- Animals: bovine
- Animal Production: grazing management, range improvement, rangeland/pasture management
Native American and Hispano ranchers rely on New Mexico's national forests for livestock grazing. However, changing climate and rangeland conditions create unprecedented challenges to making a living. Current management guidelines are based on unilateral observations of the impacts of livestock grazing on rangeland conditions. On the other hand, the impacts of changing climate conditions on livestock operations are not accounted for, raising questions about the future of livestock production. Ranchers bear the brunt of poor conditions. Delayed entry dates, and early curtailment of the season amount to $1.3million loss in market value annually. Furthermore, deficiencies in data collection, violations of planning policy, exclusion of producers in planning processes, and a lack of coordination with local governments threaten to displace minority ranchers and contribute to the sociocultural, economic, and environmental deterioration of northern New Mexico rural communities. As such, more comprehensive rangeland assessments and management decision-making practices are needed to develop new grazing guidelines, improve conditions, and sustain livestock production.
We propose to conduct interdisciplinary research, education, and outreach with minority ranchers regarding the impacts of changing climate and rangeland conditions on livestock operations in order to produce culturally-situated rangeland assessments and to develop comprehensive management and decision-making practices. The Project Team and additional producers will: (Obj. 1) Collect quantitative data regarding forage, water, and wildlife conditions on four grazing allotments; (Obj. 2) Collect qualitative data regarding rangeland conditions and impacts on livestock operations; (Obj. 3) Produce rancher assessments of rangeland conditions and impacts on livestock operations; (Obj. 4) Train producers to collect data, employ management practices, and use decision-making tools; and (Obj. 5) Present findings to other minority ranchers, management agencies, and the public.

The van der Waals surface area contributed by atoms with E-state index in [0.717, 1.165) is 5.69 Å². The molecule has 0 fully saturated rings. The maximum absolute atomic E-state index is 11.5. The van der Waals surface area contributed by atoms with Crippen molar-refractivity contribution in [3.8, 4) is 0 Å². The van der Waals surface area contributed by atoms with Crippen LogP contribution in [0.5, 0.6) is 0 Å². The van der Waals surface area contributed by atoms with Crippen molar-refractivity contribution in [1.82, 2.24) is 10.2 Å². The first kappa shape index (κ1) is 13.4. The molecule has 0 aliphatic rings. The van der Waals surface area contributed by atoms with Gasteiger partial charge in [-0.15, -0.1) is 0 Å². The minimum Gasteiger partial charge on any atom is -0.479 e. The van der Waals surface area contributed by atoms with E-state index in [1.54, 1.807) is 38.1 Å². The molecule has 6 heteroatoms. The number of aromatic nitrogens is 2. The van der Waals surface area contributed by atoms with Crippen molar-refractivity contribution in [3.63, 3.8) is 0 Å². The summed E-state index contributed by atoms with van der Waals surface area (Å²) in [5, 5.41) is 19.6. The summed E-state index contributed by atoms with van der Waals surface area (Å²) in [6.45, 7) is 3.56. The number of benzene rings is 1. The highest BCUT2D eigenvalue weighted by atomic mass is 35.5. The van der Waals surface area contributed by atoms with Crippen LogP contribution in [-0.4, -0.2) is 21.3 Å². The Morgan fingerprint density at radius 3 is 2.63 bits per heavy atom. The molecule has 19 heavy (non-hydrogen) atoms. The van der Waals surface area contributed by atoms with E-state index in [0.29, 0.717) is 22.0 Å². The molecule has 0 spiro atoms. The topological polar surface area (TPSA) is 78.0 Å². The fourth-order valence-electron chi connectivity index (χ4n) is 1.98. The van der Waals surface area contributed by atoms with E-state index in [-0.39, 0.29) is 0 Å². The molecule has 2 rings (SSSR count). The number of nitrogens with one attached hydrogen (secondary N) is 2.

Our project uses an interdisciplinary experimental design that is descriptive, interpretive, and explanatory. Quantitative data collection will improve data collected by management agencies with direct measurements of actual rangeland conditions and impacts on livestock operations at more frequent intervals and in areas not regularly accessed by agency personnel. Qualitative data will expand quantitative measurements and build culturally-situated understandings of rangeland conditions, impacts, and how to address them. Our findings will produce more comprehensive rangeland assessments, promote sustainable adjustments in stocking rates, and identify areas that may require changes in timing, intensity, and distribution of livestock. Our project will allow ranchers to respond to changing conditions in real time with better informed decision-making and practices. Peer-to-peer education will strengthen ranchers’ monitoring skills and increase adoption of sound management practices and decision-making tools. Our project will catalyze institutional change through proactive engagement with management agencies. The initial research sample will benefit 50 producers over four allotments. Other potential impacts include maintenance and improvement of 138,000 acres of rangeland and increases in performance for 1,800 animal units. Our project can identify what knowledge is most useful for developing new grazing guidelines, improving rangeland conditions, and sustaining livestock production as well as provide a comparable data set to assist other ranchers across managed and non-managed ecosystems.
Project objectives from proposal:
RESEARCH & EDUCATION OBJECTIVES
Obj. 1 Collect quantitative data regarding forage, water, and wildlife conditions on four grazing allotments.
Obj. 2 Collect qualitative data regarding rangeland conditions and impacts on livestock operations.
Obj. 3 Produce rancher assessments of rangeland conditions and impacts on livestock operations.
Obj. 4 Train producers to collect data, employ management practices, and use decision-making tools.
Obj. 5 Present findings to other minority ranchers, management agencies, and the public.